If a prohibited gift is received, it must be returned promptly, accompanied by an explanation of this policy.

Occasionally, a supplier may offer a discount on services or products purchased by Company employees. Such discounts can only be accepted when they are available to all employees and notice of such fact is given to all employees.

From Vendors/Suppliers: Do not accept from any vendor or supplier to the Company bribes or kickbacks in any form. If a gift or gratuity might influence your judgment or be perceived by others to have influenced your judgment, do not accept it. 

You may accept from vendors or suppliers traditional holiday or promotional gifts, which could not reasonably be viewed as a quid pro quo for taking actions favorable to the vendor or supplier. Occasional gifts (amounts of $50 or less per gift) and/or business-related meals (amounts of $100 or less per occurrence) that are considered customary in the context of the business relationship are acceptable. Any gifts and /or meal received in excess of the above amounts must be reported to your supervisor within 10 days.

You may accept from vendors or suppliers tickets or passes allowing attendance at athletic, cultural, or similar events. However, participation in these events is to be valued at no more than $200 per event and may not exceed a total of two (2) events per year per employee.

Notwithstanding the above guidelines, you should consider declining an otherwise permissible gift if you believe that a reasonable person would question your impartiality or integrity as a result of accepting the gift.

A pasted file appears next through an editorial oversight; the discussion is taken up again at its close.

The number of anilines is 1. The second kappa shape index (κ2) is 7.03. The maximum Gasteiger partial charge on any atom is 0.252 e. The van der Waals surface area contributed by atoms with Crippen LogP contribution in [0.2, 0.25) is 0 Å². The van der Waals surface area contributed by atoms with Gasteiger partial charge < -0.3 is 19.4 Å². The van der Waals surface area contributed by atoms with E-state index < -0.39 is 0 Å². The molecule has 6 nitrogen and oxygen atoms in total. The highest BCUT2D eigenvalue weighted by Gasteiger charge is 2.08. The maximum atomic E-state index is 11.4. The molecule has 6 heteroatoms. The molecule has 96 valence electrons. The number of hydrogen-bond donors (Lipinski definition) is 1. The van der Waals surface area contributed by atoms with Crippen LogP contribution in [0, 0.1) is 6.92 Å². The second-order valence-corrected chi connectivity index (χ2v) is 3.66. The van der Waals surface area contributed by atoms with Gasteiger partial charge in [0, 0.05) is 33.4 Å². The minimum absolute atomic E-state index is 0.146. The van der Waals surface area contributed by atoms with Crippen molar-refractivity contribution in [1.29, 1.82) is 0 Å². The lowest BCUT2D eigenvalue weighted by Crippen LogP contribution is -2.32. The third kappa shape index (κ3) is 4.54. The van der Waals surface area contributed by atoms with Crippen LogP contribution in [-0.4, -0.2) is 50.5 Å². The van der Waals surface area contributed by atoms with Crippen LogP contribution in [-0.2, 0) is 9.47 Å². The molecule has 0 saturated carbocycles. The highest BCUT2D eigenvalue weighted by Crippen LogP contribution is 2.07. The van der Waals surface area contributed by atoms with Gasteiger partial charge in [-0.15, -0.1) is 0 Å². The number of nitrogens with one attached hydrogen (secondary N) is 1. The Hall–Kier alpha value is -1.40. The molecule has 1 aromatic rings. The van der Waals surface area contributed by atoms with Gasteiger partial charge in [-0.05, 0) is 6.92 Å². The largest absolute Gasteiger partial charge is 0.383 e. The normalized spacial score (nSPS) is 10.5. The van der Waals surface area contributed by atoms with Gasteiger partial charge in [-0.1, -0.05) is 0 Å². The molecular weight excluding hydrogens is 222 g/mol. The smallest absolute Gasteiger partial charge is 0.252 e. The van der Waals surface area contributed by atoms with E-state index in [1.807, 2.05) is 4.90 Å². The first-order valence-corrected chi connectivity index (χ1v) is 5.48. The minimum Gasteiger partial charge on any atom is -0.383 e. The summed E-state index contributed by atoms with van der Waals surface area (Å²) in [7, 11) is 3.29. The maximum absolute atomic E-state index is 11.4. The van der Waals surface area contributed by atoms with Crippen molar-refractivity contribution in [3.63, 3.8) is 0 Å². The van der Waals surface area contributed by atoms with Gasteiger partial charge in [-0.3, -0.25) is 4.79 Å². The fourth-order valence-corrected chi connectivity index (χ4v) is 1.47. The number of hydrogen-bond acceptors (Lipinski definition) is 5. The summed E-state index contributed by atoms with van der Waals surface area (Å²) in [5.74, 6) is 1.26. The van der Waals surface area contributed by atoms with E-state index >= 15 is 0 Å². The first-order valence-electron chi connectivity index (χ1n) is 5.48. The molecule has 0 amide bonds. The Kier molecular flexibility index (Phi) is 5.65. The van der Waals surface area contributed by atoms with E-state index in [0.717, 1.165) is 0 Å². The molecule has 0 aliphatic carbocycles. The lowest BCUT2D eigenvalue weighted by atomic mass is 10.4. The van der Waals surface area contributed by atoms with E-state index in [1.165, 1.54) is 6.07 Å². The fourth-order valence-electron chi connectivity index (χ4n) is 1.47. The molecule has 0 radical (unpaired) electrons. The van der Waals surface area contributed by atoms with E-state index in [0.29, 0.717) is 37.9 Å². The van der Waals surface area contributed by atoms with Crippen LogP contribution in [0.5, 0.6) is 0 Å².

You may not accept from any vendor or supplier gifts or gratuities that are of a substantial value (as defined above) or attend athletic, cultural, or similar events of a substantial value (as defined above) in excess of two times per year without the written approval of one of the following officers: Chief Executive Officer, Chief Financial Officer, Chief Human Resources Officer, or an Operating Group President.

Cash gifts are strictly prohibited. Gift certificates are acceptable so long as they meet the requirements defined above.

Gifts to Customers and Government Officials. All gratuities and gifts provided to customers, government officials, and other third parties must be reasonable and customary and not intended as a bribe or kickback.  All gratuities and gifts in excess of $50 must be approved by your supervisor.  All gifts and gratuities, regardless of value, must be properly recorded on the books and records of the Company. In all instances they must not violate the rules and regulations of the organization for whom the recipient works.  

Check Before Acting. Any employee receiving a gift that seems excessive or inappropriate or is considering providing a gift that may be questionable, should promptly contact his or her supervisor and, as appropriate, the Corporate law department. Not adhering to this policy may lead to disciplinary action against an employee.


1 The above stated amounts are in reference to U.S. operations and are subject to adjustment within non-U.S. operations.  Multiple gifts or a pattern of repeated gifts exceeding the above thresholds in the aggregate are prohibited.

2 Government employees and officials are often subject to more stringent limitations on the acceptance of gifts and meals than is the case in private industry.